Sen. Alan Robbins (D-Tarzana) on Thursday could have joined a majority of his colleagues in voting to approve a controversial bill to ban the sale and possession of military-style assault weapons.
Or he could have sided with opponents of the bill by Senate President Pro Tem David A. Roberti (D-Los Angeles).
Instead, he abstained from casting a vote on the measure, which was approved and sent to the Assembly by a 27-12 margin.
“I did not want to make any comment critical of Sen. Roberti,” Robbins said. Even though Roberti pressed him to support the measure, Robbins said: “I didn’t feel I could give him what he wanted, but I felt that the kindest I could be . . . was to sit quietly at my desk.”
Roberti acknowledged that he urged Robbins to support his bill but did not consider it “untoward pressure.” He quickly added that he was not offended by his colleague’s abstention.
The bill would ban the manufacture, sale, general possession and transfer of semiautomatic military assault weapons, such as the Soviet-designed AK-47. It is sponsored by top law-enforcement officers throughout the state.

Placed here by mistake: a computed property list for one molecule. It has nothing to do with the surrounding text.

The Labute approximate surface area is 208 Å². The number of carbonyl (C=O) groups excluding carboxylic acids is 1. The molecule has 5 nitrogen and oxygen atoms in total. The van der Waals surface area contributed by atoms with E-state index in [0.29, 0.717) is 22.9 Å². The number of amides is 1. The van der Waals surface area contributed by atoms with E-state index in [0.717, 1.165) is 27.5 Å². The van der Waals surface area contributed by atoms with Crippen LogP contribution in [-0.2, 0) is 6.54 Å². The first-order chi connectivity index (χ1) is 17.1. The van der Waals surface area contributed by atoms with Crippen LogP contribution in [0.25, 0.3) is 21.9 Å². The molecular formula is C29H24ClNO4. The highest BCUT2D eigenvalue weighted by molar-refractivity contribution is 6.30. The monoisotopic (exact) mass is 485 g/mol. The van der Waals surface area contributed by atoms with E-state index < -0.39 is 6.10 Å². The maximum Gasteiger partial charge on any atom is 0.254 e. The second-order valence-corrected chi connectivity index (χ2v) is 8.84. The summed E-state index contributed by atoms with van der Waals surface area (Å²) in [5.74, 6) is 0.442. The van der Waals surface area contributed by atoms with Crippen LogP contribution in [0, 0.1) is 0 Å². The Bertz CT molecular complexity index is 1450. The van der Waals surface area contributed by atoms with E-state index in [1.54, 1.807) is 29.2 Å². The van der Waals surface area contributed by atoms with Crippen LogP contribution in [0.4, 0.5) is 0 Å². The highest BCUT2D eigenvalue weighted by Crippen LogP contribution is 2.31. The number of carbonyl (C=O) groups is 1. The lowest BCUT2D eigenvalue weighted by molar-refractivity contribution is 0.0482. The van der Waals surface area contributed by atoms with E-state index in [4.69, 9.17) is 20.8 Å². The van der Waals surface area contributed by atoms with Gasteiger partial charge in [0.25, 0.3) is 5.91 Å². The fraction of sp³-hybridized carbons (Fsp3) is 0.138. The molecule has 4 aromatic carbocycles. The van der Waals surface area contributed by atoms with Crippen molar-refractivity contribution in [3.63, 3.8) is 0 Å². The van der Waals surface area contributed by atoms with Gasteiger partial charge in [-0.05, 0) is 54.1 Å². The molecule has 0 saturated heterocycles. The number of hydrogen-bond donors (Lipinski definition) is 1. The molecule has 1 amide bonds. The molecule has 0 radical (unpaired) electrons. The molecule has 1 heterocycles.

While he did not object to the measure on the floor, Robbins in an interview criticized Roberti’s bill and said he opposes gun controls.
Robbins said that if Roberti’s proposal is approved in the Assembly and signed into law by Gov. George Deukmejian, it would be a step toward further restrictions on guns.
“I feel that this bill which deals with weapons like the AK-47 could potentially be used against individuals and law-abiding citizens who have small weapons for protection in their homes,” he said.
Robbins said that calls and letters to his office have overwhelmingly opposed Roberti’s bill. He said the tally was 1,361 against and 398 for the measure.
While Robbins was abstaining, Sen. Ed Davis (R-Valencia), a former Los Angeles police chief, championed the opposition. He assailed the proposal as an unconstitutional restriction on the right to bear arms.
Besides Davis, another San Fernando Valley-area lawmaker, Sen. Newton Russell (R-Glendale), opposed the Roberti bill. In addition to Roberti, among those favoring the measure were Sens. Gary Hart (D-Santa Barbara) and Herschel Rosenthal (D-Los Angeles).